How to follow the BBC's Big Read? Why, with a writing competition, in which the public is invited to complete short stories begun by the likes of Ian Rankin, Sue Townsend, Marian Keyes, Fay Weldon, Alexei Sayle, and Joanne Harris.
How to follow the BBC's Big Read? Why, with a writing competition, in which the public is invited to complete short stories begun by the likes of Ian Rankin, Sue Townsend, Marian Keyes, Fay Weldon, Alexei Sayle, and Joanne Harris. End of Story will launch with a programme on 18 April. The openings (published by the BBC) will be distributed via booksellers, and deposited in coffee-shops, stations, bus shelters and other locations identified on the BBC website. Members of the public can then complete a story, and a team of readers will whittle the contenders down to 10 for each author. An autumn series will showcase the winners, who are likely to receive a Radio 4 airing. A book will feature the completions.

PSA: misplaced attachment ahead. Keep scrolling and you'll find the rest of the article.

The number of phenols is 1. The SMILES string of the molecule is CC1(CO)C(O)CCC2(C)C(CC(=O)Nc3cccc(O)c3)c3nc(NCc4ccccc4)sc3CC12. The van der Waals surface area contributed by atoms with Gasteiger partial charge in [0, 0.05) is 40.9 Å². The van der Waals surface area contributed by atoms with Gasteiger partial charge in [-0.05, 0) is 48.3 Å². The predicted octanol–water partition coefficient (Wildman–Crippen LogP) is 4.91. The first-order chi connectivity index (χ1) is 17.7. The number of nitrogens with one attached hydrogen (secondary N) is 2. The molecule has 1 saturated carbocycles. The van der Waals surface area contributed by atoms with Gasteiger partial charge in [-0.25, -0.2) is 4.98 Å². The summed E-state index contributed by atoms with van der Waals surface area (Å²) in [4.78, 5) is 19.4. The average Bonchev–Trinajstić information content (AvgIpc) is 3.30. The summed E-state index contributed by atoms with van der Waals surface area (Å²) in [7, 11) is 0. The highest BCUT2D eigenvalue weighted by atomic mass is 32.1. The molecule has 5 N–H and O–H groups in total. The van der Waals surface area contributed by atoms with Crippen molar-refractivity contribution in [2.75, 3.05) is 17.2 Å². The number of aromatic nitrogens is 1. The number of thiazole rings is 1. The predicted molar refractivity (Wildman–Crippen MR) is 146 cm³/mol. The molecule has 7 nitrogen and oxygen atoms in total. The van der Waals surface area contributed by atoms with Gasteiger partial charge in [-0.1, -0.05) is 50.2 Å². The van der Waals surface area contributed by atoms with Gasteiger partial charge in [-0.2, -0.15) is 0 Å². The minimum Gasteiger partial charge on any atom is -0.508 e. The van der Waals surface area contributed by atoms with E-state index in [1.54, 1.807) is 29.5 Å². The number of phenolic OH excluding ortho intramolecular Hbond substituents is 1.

* Fans of Tintin will know that the boy reporter's first adventure took place 75 years ago. Since then, Tintin, Snowy and Captain Haddock have appeared in 23 books, selling 200 million copies in 50 languages. This week, the National Maritime Museum at Greenwich opened its doors to a tribute to Tintin's creator, Georges Rémi - known as Hergé. The exhibition, which runs until September, examines Tintin, Hergé, the history of the comic strip, and the maritime stories. Why not plan an Easter treat?
* Despite being Sinéad's brother, Joseph O'Connor had laboured for more than a decade without notable success until Bob Geldof went on TV to call his Star of the Sea "a masterpiece". Since its Richard and Judy moment, the novel has topped the paperback bestsellers. O'Connor's publisher, Geoff Mulligan of Harvill Secker, has now signed him up for a further three books, paying a reported seven-figure sum. And Working Title, responsible for Billy Elliot and Bridget Jones' Diary, has bought screen rights.Reuse content